9. ‘Right Now’
Harmonies! Falsetto! “Woah oh oh” choruses. Lyrics that will make Directioners swoon, like “Right now / I wish you were here with me / Because right now / Everything is new to me.” Those are the elements of ‘Right Now.’ Hey, guys, did you know that Harry and Zayn and Louis and Niall and Liam can actually sing?
10. ‘Little Black Dress’
Whoa, what’s this? One Direction going glam rock? Get ready to play some air guitar, as the monster riffs that grind in the intro of the toe-tapping ‘Little Black Dress’ remind us a bit of Stone Temple Pilots, while the song is front-loaded with vocal harmonies. Not one member asserts vocal dominance. It’s a total team effort. It’s one of the best on the record, too.
11. ‘Through the Dark’
More toe-tapper, Mumford-like, campfire-ready neo-folk asserts itself on ‘Through the Dark.’ Phillip Phillips, John Mayer and the twice aforementioned Sheeran traffic in this sound, and 1D haven’t just dipped their toes into this pool. They dive right in, head first, and it works, since their voices are so varied. When they sing, “I would carry you over / Fire and water,” we melted. Again.
12. ‘Something Great’
How could anyone remain upright when listening to a song like this? It makes you want to fall backwards into your bed and let it envelope you.
13. ‘Little White Lies’
’80s pop lives on ‘Little White Lies,’ complete with more of those charged rock guitars. The a cappella opening reminds us of the power pop tracks that dominated the decade. The tense, heartbeat-like drum beat and the boys’ vulnerable lyrical declarations reveal that not even 1D are immune to a sneaky bad girl who likes to break hearts. Boo! Hiss! on her.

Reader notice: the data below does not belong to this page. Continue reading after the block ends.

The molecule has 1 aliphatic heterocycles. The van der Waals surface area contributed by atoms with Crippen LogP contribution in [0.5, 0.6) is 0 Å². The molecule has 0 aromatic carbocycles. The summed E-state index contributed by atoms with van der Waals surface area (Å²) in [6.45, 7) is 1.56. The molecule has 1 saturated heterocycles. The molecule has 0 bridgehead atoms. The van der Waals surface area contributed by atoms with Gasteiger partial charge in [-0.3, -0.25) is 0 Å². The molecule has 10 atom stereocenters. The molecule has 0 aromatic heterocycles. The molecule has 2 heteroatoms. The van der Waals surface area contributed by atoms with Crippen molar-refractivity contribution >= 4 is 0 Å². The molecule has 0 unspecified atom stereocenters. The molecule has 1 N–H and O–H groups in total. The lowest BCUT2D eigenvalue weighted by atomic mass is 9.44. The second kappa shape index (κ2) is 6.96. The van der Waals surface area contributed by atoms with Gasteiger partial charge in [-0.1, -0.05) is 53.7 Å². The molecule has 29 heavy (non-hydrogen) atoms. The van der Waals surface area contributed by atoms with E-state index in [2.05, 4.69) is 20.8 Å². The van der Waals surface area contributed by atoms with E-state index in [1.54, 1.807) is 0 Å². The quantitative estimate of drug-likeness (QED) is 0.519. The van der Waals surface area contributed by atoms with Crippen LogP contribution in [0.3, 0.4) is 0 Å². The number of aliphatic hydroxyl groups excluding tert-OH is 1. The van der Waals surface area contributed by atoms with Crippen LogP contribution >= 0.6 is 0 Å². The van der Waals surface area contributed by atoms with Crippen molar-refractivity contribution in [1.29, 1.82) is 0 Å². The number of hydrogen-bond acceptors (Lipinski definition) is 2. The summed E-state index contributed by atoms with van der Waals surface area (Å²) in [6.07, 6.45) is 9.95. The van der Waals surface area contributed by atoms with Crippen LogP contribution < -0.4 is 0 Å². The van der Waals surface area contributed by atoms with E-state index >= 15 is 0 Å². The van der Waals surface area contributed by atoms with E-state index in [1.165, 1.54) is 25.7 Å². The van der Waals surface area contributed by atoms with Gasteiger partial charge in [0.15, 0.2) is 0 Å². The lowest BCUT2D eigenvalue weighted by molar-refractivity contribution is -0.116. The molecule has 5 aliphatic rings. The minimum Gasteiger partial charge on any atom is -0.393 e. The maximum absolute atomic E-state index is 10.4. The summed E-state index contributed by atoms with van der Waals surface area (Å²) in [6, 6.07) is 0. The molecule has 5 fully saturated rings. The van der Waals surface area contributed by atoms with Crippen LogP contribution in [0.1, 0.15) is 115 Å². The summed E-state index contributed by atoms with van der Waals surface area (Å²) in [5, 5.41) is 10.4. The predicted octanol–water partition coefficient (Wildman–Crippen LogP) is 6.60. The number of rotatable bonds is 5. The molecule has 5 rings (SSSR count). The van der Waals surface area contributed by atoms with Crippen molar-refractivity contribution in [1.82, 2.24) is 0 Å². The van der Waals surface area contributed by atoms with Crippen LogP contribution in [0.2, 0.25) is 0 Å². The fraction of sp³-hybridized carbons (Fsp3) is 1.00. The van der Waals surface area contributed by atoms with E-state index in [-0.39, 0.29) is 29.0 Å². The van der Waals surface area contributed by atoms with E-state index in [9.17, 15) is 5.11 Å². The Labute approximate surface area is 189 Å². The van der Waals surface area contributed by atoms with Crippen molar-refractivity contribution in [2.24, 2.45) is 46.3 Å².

14. ‘Better Than Words’
More rock from 1D. It’s clearly a guitar-dominated album and we’re not complaining. Evolve or die, right? It’s a love song about her making the boys weak in the knees. A sugary, addictive harmony anchors the song, too. ‘Midnight Memories’ gets better as the album progresses. By track 14, we’re still as alert as a watchdog and remain interested in what they are doing.
Deluxe Edition Tracks
15. ‘Why Don’t We Go There’
This is more familiar 1D fare, with a little bit of an urgent, indie rock guitar riff. Wherever 1D invite us, we’re going along for the ride, blindly.
16. ‘Does He Know’
Is it us or does this song’s melody sound a lot like the melody from Rick Springfield’s ‘Jessie’s Girl?’ Oh yeah, it’s totally an homage. The rest of the song has a pop-punk buoyancy and energy. ‘Does He Know’ is another track that harks back to “early” 1D.
Another raw rocker, with a bit of a glammy, punk, Sunset Strip vibe. We could picture 1D singing this in an update of ‘Rock of Ages.’ It has such an ’80s pop-metal vibe, and it’s as dirty as it is glitzy. Lovin’ this anthem.
18. ‘Half a Heart’
The boys end the deluxe edition with a heart-on-the-sleeve ballad that finds them feeling like they are half-men without the one they love. They croon, we swoon. The melody sounds like something on a Celine Dion record.